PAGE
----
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Electric Sky, Traffic Light Design, and Other Reasons for Paying Attention

The views expressed are those of the author and are not necessarily those of Scientific American.


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The world is trying to remind you to keep your eyes open, to take nothing for granted. Don’t ignore the quotidian: look there for breakthroughs.

image from wired.co.uk

Consider the electric sky created by a German electric engineering firm to mimic the changing cloudscape of life under the real blue sky. The idea is to improve workers’ senses of well-being by making them feel like they are outside, according to a piece in Wired.co.uk. Each ceiling tile is 50cm square and uses 288 LEDs to make the obligatory millions of colors in the full light spectrum. A diffuser grating — remember the old speaker-cabinet-filled-with-Christmas-lights shop project? — gives the whole thing that gauzy, cloudy effect.

In the Wired article, Dr. Matthias Bues says the fluctuating colors “promote concentration and heighten alertness.” Volunteers who spent time under the panels when they fluctuated slowly, fluctuated rapidly, or remained unchanging preferred the rapid fluctuations, which appear to be most like the real outdoors.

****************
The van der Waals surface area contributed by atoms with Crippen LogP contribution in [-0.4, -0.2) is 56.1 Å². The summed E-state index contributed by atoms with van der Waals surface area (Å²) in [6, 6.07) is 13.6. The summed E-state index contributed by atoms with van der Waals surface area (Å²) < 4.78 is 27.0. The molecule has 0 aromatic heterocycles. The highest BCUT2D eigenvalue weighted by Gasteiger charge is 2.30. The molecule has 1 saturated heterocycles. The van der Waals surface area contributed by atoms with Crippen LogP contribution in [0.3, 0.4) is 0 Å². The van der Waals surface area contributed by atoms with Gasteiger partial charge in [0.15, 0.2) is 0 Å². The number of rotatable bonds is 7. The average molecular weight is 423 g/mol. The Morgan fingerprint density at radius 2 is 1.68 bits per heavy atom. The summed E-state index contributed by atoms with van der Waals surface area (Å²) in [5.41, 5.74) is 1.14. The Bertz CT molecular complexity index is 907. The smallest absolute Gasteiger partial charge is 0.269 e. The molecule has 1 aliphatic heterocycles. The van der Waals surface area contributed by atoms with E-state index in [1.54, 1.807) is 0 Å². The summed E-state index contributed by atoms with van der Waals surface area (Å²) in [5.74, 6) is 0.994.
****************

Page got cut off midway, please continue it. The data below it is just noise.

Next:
When you really are outdoors, pay attention to something as simple as your traffic signals. This article on Weburbanist.com surveys some awesome new designs that enable signals to give you more information — for example, through hourglasses, countdowns, shapes, or clockfaces — preventing frustration and smoothing flow by letting you know how long you’ll be waiting. Shaped lights help the colorblind, too. You didn’t know how much more you could be getting from your traffic signal until you paid some attention, yes?

Finally, for general attention paying, check out The Spotter’s Guide to Urban Engineering, a new book that falls somewhere between the pocket-handy Field Guide to Roadside Technology and the irreplaceable but unwieldy Infrastructure: The Book of Evertything for the Industrial Landscape. The Spotter’s Guide is sort of the bathroom book that goes between the pocket Field Guide and the encyclopedic Infrastructure. Too big for your pocket yet not overwhelmingly thorough, it’s a great place to dip — how do canal locks work? the world’s most complicated roundabout? a movable bridge that curls instead of lifting or rotating? It’s all here.

Now pay attention.

Scott Huler About the Author: A writer who commonly explores science, culture, and the relationship between the two. Follow on Twitter @huler.

The views expressed are those of the author and are not necessarily those of Scientific American.





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  1. 1. sciencegoddess 9:36 pm 01/6/2012

    I like the idea of the electric sky! Any idea of the cost?

    I’m paying “blog calls” to all @scio12 attendees and giving your blog a shoutout on twitter. Looking forward to seeing again in just a few weeks!

    Link to this

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